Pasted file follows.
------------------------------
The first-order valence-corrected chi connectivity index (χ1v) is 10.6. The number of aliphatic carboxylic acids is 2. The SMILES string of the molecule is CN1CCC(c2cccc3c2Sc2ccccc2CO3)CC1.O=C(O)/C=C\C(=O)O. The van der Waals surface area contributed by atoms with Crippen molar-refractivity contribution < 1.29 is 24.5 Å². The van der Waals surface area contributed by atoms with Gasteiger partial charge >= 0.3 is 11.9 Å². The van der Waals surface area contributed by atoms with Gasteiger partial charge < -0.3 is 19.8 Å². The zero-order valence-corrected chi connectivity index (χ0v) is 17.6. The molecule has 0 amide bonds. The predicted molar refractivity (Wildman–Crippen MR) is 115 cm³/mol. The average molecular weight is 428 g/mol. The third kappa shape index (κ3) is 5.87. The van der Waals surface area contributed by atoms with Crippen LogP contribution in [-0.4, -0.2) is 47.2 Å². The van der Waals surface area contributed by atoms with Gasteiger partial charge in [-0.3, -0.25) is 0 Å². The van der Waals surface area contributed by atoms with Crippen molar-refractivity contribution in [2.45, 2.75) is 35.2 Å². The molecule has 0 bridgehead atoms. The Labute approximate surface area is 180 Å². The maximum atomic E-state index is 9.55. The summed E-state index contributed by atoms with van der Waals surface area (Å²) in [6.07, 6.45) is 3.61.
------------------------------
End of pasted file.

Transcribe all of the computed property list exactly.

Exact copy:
The first-order valence-corrected chi connectivity index (χ1v) is 10.6. The number of aliphatic carboxylic acids is 2. The SMILES string of the molecule is CN1CCC(c2cccc3c2Sc2ccccc2CO3)CC1.O=C(O)/C=C\C(=O)O. The van der Waals surface area contributed by atoms with Crippen molar-refractivity contribution < 1.29 is 24.5 Å². The van der Waals surface area contributed by atoms with Gasteiger partial charge >= 0.3 is 11.9 Å². The van der Waals surface area contributed by atoms with Gasteiger partial charge < -0.3 is 19.8 Å². The zero-order valence-corrected chi connectivity index (χ0v) is 17.6. The molecule has 0 amide bonds. The predicted molar refractivity (Wildman–Crippen MR) is 115 cm³/mol. The average molecular weight is 428 g/mol. The third kappa shape index (κ3) is 5.87. The van der Waals surface area contributed by atoms with Crippen LogP contribution in [-0.4, -0.2) is 47.2 Å². The van der Waals surface area contributed by atoms with Gasteiger partial charge in [-0.3, -0.25) is 0 Å². The van der Waals surface area contributed by atoms with Crippen molar-refractivity contribution in [2.45, 2.75) is 35.2 Å². The molecule has 0 bridgehead atoms. The Labute approximate surface area is 180 Å². The maximum atomic E-state index is 9.55. The summed E-state index contributed by atoms with van der Waals surface area (Å²) in [6.07, 6.45) is 3.61.